Ingredient Name: Preserved Egg. Also called Century Egg, Millennium Egg, or Thousand-Year-Old Egg.
Ingredient Name in Chinese: 皮蛋 (Pí dàn)
- Preserved egg is an egg that has been preserved in an alkaline mixture of clay, ash, salt, lime, and rice hull from several weeks to several months depending on the processing method.
- The egg used can be from a duck, chicken, or quail.
- At the end of the preserving period, the Ph level of the egg can fall in the range of 9 – 12. The resulting egg yolk becomes a dark grayish green color with a creamy consistency and a sulfur-like scent. The egg white becomes a dark brown transparent jelly.
- When cooked, the egg produces a nice nutty flavor.
- Preserved egg is believed to originate nearly 600 years ago, in China from the Ming dynasty.
Preserved Egg Uses and Health Benefits:
- From a Chinese medicine perspective, preserved egg is known to clear heat from the body.
- Preserved egg can be eaten as an hors d’oeuvre alone or with tofu and other condiments. Other common uses of preserved egg is in soups and congee. One famous porridge made with this egg is the Preserved Egg and Lean Pork congee that is often sold in dim sum restaurants.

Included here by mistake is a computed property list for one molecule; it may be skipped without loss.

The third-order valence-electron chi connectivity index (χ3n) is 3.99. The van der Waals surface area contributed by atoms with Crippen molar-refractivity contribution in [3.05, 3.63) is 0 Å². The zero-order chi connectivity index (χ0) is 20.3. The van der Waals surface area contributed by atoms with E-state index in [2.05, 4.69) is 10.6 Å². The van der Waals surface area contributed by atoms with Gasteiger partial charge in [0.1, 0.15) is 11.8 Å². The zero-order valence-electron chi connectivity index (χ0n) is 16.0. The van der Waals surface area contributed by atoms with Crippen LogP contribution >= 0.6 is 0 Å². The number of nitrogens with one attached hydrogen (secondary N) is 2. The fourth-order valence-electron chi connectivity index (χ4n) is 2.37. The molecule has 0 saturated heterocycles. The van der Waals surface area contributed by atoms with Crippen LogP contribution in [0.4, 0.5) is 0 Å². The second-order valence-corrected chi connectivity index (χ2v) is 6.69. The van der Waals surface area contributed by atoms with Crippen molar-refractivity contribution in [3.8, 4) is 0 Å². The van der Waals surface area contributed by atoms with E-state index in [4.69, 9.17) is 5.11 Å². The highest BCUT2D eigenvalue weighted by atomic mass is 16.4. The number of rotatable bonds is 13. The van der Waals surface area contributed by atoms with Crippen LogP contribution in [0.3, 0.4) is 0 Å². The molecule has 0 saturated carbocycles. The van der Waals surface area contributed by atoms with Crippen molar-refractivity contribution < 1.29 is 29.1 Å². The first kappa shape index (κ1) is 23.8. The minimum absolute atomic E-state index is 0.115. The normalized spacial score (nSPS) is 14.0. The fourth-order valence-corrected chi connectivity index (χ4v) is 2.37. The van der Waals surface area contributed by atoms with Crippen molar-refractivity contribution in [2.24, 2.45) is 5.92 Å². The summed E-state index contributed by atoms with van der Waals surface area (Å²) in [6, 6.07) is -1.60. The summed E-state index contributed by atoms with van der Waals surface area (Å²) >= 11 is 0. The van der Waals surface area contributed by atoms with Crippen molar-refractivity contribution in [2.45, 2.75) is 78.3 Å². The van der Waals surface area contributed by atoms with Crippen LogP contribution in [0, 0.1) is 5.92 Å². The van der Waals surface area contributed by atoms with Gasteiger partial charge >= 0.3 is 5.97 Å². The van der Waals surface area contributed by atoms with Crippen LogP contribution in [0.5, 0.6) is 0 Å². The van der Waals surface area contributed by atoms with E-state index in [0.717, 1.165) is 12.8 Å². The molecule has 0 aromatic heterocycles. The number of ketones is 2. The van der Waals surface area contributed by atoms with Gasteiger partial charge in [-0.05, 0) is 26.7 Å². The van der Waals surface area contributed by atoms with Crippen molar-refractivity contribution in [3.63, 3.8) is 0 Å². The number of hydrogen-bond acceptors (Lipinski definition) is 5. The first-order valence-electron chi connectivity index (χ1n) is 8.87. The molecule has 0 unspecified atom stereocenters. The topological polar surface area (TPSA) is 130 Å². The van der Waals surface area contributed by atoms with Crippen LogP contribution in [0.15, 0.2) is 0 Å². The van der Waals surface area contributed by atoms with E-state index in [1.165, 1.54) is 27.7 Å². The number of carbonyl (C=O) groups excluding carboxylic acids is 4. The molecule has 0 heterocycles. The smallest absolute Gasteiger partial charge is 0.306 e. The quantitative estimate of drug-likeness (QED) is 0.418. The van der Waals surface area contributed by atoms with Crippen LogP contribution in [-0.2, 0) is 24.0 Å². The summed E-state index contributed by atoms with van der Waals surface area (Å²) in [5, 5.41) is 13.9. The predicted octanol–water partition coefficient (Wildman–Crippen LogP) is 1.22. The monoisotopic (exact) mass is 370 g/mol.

- See a list of soup recipes using preserved eggs.
- Tap the egg against a table top or hard surface like you would with a hard boiled egg to crack the shell.
- Peel off the egg shell and rinse quickly under cool water.
- Cut the egg lengthwise 4 or 6 ways before eating or cooking.
Where to Buy:
- Preserved eggs are often sold in Asian supermarkets.
- Look for ones made by a reputable brand with labels showing no lead was used in its processing. Some less diligent producers have been known to add poisonous lead to the clay mixture to increase the curing speed.
How do you use your Preserved Egg? Leave a comment below to share your ideas.
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